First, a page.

At this year’s jam-packed WWDC 2017, Apple introduced two new camera formats that are included in iOS 11: HEVC and HEIF. In using the new camera formats, Apple estimates users will be able to save up to 50% on storage needs, without any loss in image quality. This becomes the perfect solution for users on lower capacity devices, that still want to take advantage of the iPhone’s great camera.
Let’s dive in and see what other advantages these formats will bring.
3-Pack 10-Ft MFi-Certified Lightning - $16.99
Why is Apple switching to HEVC and HEIF?
For the past few years, camera videos on iOS have been using h.264 video compression and camera photos have been regulated to JPG. As the camera improves every year, and storage capacity needs increase, and Apple pushed towards a solution with compression and quality in mind.
It should be noted that neither of these new camera formats were originally built by Apple. HEIF is a relatively new system with technical specifications having been finalized in 2015, and HEVC being around for about as long. Apple is adopting HEVC and HEIF to tap into their strengths on their own systems.
By bringing in these new camera formats, Apple can continue to improve photo and video quality, while needing nearly half of the storage. That means savings not only in photos and videos taken in the camera app, but bandwidth from live streaming services too.
By making the move to High Efficiency Video Coding (HEVC) and High Efficiency Image File Format (HEIF), Apple is getting ready for the future of media consumption and creation.
What does that mean for me?
Basically, you’ll save 50% on storage when taking photos and videos using the iOS 11 camera app.
If you’re currently running iOS 11 beta 1, you can verify this by switching between the High Efficiency and Most Compatible formats under iOS Settings → Camera → Formats. Under the High Efficiency format, images will be saved as HEIC and movies as an HEVC .mov file. Under Most Compatible, images will be saved as JPGs and movies as an h.264 .mov file.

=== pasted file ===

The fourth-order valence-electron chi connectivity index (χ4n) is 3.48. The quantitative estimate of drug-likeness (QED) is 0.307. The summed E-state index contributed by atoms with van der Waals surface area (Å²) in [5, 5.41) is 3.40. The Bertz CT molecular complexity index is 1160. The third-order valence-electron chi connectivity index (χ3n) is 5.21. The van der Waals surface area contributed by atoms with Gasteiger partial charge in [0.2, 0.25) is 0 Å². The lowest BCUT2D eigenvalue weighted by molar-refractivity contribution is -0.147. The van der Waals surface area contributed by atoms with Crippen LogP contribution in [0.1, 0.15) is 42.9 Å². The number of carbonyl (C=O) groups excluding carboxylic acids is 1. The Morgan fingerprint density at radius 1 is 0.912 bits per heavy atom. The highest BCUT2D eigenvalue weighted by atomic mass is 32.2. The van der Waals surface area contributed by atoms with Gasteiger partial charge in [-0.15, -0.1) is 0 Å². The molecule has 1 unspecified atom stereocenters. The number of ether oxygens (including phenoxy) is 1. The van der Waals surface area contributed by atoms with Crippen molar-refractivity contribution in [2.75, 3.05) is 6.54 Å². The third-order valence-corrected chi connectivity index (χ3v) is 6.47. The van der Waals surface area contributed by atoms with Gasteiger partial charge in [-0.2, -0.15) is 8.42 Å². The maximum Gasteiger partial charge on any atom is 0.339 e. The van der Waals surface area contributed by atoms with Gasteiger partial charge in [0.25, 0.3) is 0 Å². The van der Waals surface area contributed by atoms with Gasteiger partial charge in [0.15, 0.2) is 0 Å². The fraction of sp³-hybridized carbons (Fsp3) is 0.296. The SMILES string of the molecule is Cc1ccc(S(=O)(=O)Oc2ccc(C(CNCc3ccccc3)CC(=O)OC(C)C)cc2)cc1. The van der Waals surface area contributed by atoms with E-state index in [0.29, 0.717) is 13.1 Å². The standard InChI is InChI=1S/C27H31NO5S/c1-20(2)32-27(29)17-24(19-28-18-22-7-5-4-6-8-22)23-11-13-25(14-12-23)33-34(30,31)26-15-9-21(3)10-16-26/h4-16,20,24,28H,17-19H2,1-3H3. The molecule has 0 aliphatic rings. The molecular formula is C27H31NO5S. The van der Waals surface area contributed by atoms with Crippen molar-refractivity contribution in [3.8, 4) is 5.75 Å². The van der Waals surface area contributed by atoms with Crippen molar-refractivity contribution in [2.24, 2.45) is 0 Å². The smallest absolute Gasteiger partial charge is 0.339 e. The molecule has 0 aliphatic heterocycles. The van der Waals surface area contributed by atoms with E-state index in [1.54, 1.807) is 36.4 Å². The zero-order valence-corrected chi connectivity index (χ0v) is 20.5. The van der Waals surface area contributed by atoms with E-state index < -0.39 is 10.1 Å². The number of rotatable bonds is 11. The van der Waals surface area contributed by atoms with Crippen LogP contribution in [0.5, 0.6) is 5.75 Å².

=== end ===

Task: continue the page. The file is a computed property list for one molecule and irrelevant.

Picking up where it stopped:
In testing I went out at night and took a photo and video of the New York City skyline. The outputted JPG image weighed in at 2 MB, while the HEIC image came in at 1.2 MB. Similarly, the h.264 encoded video was 61.2 MB, while the h.265 (HEVC) video was 33 MB.
Full resolution images are available here.
Outside of the camera, Apple has already begun encoding videos as HEVC in another iOS app: FaceTime. Starting back with the iPhone 6, HEVC was the format of choice in iOS video calls. By applying HEVC to the video conversations, Apple saved on bandwidth and data. This meant clearer and cleaner videos even when suffering from poor internet connectivity. In Apple’s WWDC 2017 High Efficiency Image File Format session, they showed just how HEVC’s deblocking filter can improve an image’s appearance.
This is only the beginning for the new formats. In the WWDC sessions this year, Apple explained that developers should begin building in HEIF and HEVC support in their applications today. Of course, the question of compatibility arises. Not all services, apps, and hardware support the new formats, so Apple shares some ideas on accounting for that.
Apple explains that to use these new camera formats, iOS devices will need to have at least an A9 chip.
On stage this year Apple made it clear it’s going all in on HEVC and paving the way for HDR. To support HDR10, a device would need to play content from an HEVC video and have support for 10-bit graphics. It just so happens that Apple announced that the new iPad Pro supports HDR video and that the new iMac will support 10-bit graphics. Dan Rayburn of Streaming Media, predicts that Apple might even “re-encode their entire library including SD and HD videos,” which would result in smaller files when streaming or downloading to your Apple TV or iOS device.
iOS 11 is currently in developer beta, with a public preview expected for later this month.
You can watch the full developer talk Introducing HEIF and HEVC at WWDC 2017 below:
Update 06/08/2017 3:03 PM PT: Clarified that HEVC was already being used on FaceTime, beginning with the iPhone 6.